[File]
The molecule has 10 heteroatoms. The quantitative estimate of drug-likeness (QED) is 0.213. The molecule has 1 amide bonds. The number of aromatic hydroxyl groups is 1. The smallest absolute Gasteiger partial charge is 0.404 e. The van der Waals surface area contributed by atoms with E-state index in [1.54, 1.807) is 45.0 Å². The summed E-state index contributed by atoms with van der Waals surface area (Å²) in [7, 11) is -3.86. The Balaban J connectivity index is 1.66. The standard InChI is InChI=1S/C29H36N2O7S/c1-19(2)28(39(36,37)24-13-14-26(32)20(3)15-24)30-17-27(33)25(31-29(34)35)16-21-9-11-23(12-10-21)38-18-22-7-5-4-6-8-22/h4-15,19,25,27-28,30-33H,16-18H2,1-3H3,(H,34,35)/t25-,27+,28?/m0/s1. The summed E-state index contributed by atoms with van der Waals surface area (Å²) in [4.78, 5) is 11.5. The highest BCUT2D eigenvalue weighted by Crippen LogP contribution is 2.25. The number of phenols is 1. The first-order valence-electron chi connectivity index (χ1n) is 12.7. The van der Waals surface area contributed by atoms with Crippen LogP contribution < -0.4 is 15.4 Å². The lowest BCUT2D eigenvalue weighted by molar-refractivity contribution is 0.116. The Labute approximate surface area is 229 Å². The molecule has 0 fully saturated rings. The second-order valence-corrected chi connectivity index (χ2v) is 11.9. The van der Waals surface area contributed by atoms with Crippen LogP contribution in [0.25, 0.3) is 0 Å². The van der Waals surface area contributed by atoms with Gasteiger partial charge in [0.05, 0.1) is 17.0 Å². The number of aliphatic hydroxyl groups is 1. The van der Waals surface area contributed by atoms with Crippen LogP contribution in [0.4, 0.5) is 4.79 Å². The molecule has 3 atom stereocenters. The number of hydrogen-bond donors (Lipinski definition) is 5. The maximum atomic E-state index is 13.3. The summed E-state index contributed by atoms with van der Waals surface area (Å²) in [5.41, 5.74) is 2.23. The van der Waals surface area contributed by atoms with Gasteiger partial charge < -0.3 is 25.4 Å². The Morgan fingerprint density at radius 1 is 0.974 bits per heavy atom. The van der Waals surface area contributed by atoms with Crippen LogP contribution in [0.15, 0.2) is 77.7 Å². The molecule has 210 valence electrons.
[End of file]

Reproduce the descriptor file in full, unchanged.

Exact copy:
The molecule has 10 heteroatoms. The quantitative estimate of drug-likeness (QED) is 0.213. The molecule has 1 amide bonds. The number of aromatic hydroxyl groups is 1. The smallest absolute Gasteiger partial charge is 0.404 e. The van der Waals surface area contributed by atoms with E-state index in [1.54, 1.807) is 45.0 Å². The summed E-state index contributed by atoms with van der Waals surface area (Å²) in [7, 11) is -3.86. The Balaban J connectivity index is 1.66. The standard InChI is InChI=1S/C29H36N2O7S/c1-19(2)28(39(36,37)24-13-14-26(32)20(3)15-24)30-17-27(33)25(31-29(34)35)16-21-9-11-23(12-10-21)38-18-22-7-5-4-6-8-22/h4-15,19,25,27-28,30-33H,16-18H2,1-3H3,(H,34,35)/t25-,27+,28?/m0/s1. The summed E-state index contributed by atoms with van der Waals surface area (Å²) in [4.78, 5) is 11.5. The highest BCUT2D eigenvalue weighted by Crippen LogP contribution is 2.25. The number of phenols is 1. The first-order valence-electron chi connectivity index (χ1n) is 12.7. The van der Waals surface area contributed by atoms with Crippen LogP contribution < -0.4 is 15.4 Å². The lowest BCUT2D eigenvalue weighted by molar-refractivity contribution is 0.116. The Labute approximate surface area is 229 Å². The molecule has 0 fully saturated rings. The second-order valence-corrected chi connectivity index (χ2v) is 11.9. The van der Waals surface area contributed by atoms with Crippen LogP contribution in [0.25, 0.3) is 0 Å². The van der Waals surface area contributed by atoms with Gasteiger partial charge in [0.05, 0.1) is 17.0 Å². The number of aliphatic hydroxyl groups is 1. The van der Waals surface area contributed by atoms with Crippen LogP contribution in [0.4, 0.5) is 4.79 Å². The molecule has 3 atom stereocenters. The number of hydrogen-bond donors (Lipinski definition) is 5. The maximum atomic E-state index is 13.3. The summed E-state index contributed by atoms with van der Waals surface area (Å²) in [5.41, 5.74) is 2.23. The van der Waals surface area contributed by atoms with Gasteiger partial charge < -0.3 is 25.4 Å². The Morgan fingerprint density at radius 1 is 0.974 bits per heavy atom. The van der Waals surface area contributed by atoms with Crippen LogP contribution in [0.15, 0.2) is 77.7 Å². The molecule has 210 valence electrons.